But Platt cites the advice of an acting teacher that no matter who you play, “Jesus Christ, Satan or whatever, imagine yourself before the Pearly Gates arguing this guy’s way into heaven.” So although he did not want to make Steinbrenner unrealistically warm and cuddly, he did want to make the case for him as a pioneering, out-front owner, like Mark Cuban today, involved in more than putting “meat in the seats.” Platt saw the Yankees owner as vulnerable, for all his bluster, because of a demanding father who used to fire him, much as Steinbrenner would later fire Martin time and again.
Viewers are invited to feel for Steinbrenner as he tapes motivational talks he wants played for the team but which Martin has no intention of playing. Their sparring begins in their first encounter, when Steinbrenner is trying to seduce the former journeyman second-baseman to manage his team, saying, “You were my favorite Yankee. I’ll bet you don’t hear that a lot.”
Martin is almost taken in, except for a detail in his contract, “this mumbo jumbo about my conduct. I can’t criticize you -- you can fire me without pay. If you want me so bad, why do I have to put up with that?”
They had to put huge artificial ears on Turturro every morning to turn him into Martin, but he found his own way to get into the psyche of the tempestuous yet insecure manager (“a pretty naked guy”) faced with such a boss. The New York-bred actor compares Steinbrenner to a producer or publisher who wants to lord over creative details beyond his ability. Plus, why was George always calling Billy “kid,” though the manager was two years older?
Turturro, who made his mark in the Coen brothers’ edgy films (“Miller’s Crossing,” “Barton Fink,” “O Brother, Where Art Thou?”), is, not surprisingly, no fan of happy endings, though as a mythic tale “O Brother” was allowed one. In “The Bronx Is Burning,” scripted by James D. Solomon and directed by Jeremiah S. Chechik, the Yankees were a great diversion from the city’s sad scenes, “not a remedy,” Turturro noted. He notes that at another tough time, in 2001, the Yankees again made the Series -- lifting spirits in the wake of the terrorist attacks -- but lost. “If the Yankees would have won, it would have been too storybook-ending,” he reasons. “In life, you don’t have happy endings.”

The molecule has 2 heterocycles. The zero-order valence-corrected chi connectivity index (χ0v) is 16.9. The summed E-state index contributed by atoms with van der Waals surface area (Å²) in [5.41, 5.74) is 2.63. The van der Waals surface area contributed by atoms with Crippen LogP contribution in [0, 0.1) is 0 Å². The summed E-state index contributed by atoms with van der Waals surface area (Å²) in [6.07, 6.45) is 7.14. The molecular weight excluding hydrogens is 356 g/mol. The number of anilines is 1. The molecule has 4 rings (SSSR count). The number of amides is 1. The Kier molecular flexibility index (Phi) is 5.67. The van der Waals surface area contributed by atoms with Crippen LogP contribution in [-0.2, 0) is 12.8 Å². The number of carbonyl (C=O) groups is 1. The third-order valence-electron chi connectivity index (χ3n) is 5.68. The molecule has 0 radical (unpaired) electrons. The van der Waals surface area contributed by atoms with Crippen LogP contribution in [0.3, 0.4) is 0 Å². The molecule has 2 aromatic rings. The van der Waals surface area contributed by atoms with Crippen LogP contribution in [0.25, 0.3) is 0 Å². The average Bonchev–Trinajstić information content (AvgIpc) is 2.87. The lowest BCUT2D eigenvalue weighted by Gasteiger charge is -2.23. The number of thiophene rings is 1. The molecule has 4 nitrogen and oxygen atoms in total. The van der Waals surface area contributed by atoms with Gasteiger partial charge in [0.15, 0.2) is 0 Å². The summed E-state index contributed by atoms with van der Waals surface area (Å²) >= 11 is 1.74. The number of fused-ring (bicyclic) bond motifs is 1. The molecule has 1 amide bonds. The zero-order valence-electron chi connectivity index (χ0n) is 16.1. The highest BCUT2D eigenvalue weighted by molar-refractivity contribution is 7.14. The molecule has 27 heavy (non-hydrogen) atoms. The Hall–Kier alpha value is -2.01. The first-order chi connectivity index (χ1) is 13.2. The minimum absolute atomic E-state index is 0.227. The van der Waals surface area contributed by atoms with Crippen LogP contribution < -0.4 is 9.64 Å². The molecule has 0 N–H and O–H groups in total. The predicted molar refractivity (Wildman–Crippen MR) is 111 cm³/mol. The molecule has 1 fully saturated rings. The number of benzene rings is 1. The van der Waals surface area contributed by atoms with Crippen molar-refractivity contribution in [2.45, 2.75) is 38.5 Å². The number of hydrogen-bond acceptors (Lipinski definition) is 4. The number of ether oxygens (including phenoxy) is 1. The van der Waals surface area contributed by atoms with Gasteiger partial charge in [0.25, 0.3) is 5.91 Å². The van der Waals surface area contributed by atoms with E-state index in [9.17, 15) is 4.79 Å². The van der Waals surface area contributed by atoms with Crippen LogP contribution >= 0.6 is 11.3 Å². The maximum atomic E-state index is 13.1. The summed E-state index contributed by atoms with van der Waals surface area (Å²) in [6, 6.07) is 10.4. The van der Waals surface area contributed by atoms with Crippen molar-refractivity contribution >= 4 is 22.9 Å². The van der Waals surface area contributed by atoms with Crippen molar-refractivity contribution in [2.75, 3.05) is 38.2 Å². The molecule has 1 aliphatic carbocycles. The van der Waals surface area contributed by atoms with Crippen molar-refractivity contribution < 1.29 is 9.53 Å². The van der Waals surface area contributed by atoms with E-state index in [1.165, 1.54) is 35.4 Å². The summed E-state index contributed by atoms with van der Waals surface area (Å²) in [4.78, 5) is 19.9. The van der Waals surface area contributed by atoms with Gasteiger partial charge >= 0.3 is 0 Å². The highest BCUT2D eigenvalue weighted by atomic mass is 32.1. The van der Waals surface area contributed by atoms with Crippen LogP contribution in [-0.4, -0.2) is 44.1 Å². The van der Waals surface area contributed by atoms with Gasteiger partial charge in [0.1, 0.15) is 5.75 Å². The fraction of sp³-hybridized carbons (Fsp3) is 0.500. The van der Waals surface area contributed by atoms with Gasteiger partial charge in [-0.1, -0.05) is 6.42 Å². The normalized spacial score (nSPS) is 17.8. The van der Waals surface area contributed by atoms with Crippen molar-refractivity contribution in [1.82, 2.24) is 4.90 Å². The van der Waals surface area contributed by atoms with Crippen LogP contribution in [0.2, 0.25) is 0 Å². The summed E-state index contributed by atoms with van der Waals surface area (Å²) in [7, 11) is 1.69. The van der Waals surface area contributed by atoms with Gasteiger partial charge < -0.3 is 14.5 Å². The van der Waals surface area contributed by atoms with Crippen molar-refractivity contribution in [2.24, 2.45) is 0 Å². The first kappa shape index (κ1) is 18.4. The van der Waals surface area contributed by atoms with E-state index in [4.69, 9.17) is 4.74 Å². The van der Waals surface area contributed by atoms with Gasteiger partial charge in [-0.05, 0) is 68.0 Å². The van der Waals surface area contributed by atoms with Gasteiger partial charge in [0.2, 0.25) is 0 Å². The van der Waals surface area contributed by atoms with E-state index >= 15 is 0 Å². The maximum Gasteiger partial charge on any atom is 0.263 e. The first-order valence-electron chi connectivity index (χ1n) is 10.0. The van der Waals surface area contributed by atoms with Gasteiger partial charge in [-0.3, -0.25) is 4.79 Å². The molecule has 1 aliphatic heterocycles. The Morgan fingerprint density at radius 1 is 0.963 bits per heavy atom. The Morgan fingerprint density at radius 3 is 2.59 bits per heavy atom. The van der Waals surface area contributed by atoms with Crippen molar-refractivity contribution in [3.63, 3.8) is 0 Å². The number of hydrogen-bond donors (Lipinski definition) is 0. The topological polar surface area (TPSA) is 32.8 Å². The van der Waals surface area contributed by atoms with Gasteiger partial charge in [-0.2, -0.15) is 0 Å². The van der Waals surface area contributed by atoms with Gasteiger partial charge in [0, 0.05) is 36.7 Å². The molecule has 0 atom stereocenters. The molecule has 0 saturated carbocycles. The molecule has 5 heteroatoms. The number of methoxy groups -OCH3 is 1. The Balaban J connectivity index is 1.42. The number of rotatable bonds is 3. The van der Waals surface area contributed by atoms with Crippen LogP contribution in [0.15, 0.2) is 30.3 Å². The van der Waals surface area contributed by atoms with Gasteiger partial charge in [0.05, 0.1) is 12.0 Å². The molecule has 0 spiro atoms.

The catch here is that Reggie did hit those three home runs on three pitches, the last as mythic a blast as there ever was in baseball.
Although no one wanted to give away the ending details, the actors said they hoped they’d left what Platt calls an “ashes in the mouth” taste, the letdown that follows many triumphs, the strange sense of emptiness.
Turturro said he heard that the last visitors to the locker room saw Jackson and Martin in the manager’s office, not gloating but talking, “Next season we’re going to do this, do that.”
When it comes to sports movies, he’s a connoisseur of boxing stories, in which the hero sometimes scores a knockout ending -- but not in the best, such as “Raging Bull.” In the first “Rocky,” he reminds us, the catharsis is in Sylvester Stallone remaining on his feet, “but he actually lost, you know?”